Pediatric heart transplantation is safe and can even be performed on infants with otherwise lethal cardiac conditions. Most patients are able to recover and return to society in a productive manner.
Congenital heart defects that could be considered for transplantation include:
- Hypoplastic left heart syndrome
- Single ventricle with hypoplasia of the aortic outflow tract
- Atrioventricular canal defect
- Truncus arteriosus
Hypoplastic left heart syndrome accounts for one to two percent of all congenital heart disease and is the most common cause of death from a cardiac defect during the first month of life. These infants can benefit from an infant heart transplant program.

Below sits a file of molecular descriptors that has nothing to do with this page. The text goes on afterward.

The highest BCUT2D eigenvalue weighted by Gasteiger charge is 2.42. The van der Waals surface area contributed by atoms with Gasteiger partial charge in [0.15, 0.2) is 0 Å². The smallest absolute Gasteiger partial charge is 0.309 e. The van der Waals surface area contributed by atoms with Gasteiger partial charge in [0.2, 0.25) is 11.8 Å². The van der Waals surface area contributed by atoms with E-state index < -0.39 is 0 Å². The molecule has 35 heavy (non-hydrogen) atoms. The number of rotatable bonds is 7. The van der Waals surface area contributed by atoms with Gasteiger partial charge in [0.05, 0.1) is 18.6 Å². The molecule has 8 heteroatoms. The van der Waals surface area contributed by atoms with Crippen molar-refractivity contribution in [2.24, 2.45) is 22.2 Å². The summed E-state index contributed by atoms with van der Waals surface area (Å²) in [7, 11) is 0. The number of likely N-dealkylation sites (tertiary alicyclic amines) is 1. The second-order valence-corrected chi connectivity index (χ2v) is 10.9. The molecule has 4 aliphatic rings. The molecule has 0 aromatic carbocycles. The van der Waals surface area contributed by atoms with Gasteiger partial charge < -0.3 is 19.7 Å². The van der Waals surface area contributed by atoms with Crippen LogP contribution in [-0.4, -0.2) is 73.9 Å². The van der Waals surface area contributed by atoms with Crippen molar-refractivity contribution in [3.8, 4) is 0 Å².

Transplantation is the only treatment that offers hope to infants with irreversible cardiomyopathies. Currently, the indication for the vast majority of pediatric heart recipients over the age of one year is cardiomyopathy.
Infant transplant patients are evaluated in the neonatal intensive care unit or pediatric intensive care unit at UF Health Shands Hospital. Once accepted for transplantation, the infant remains at UF Health Shands Hospital until transplantation. Infants are at significant risk of rejection, infection and developing accelerated coronary artery disease after heart transplantation.
Infants receive endomyocardial biopsies at regular intervals to check for rejection. Older children and adults receive endomyocardial biopsies more frequently than infants.
Families must stay within one hour's driving distance from the hospital for the first two to four months following transplantation due to the frequency and complexity of outpatient visits. Transplant housing is available for families who live more than one hour from UF Health Shands Hospital.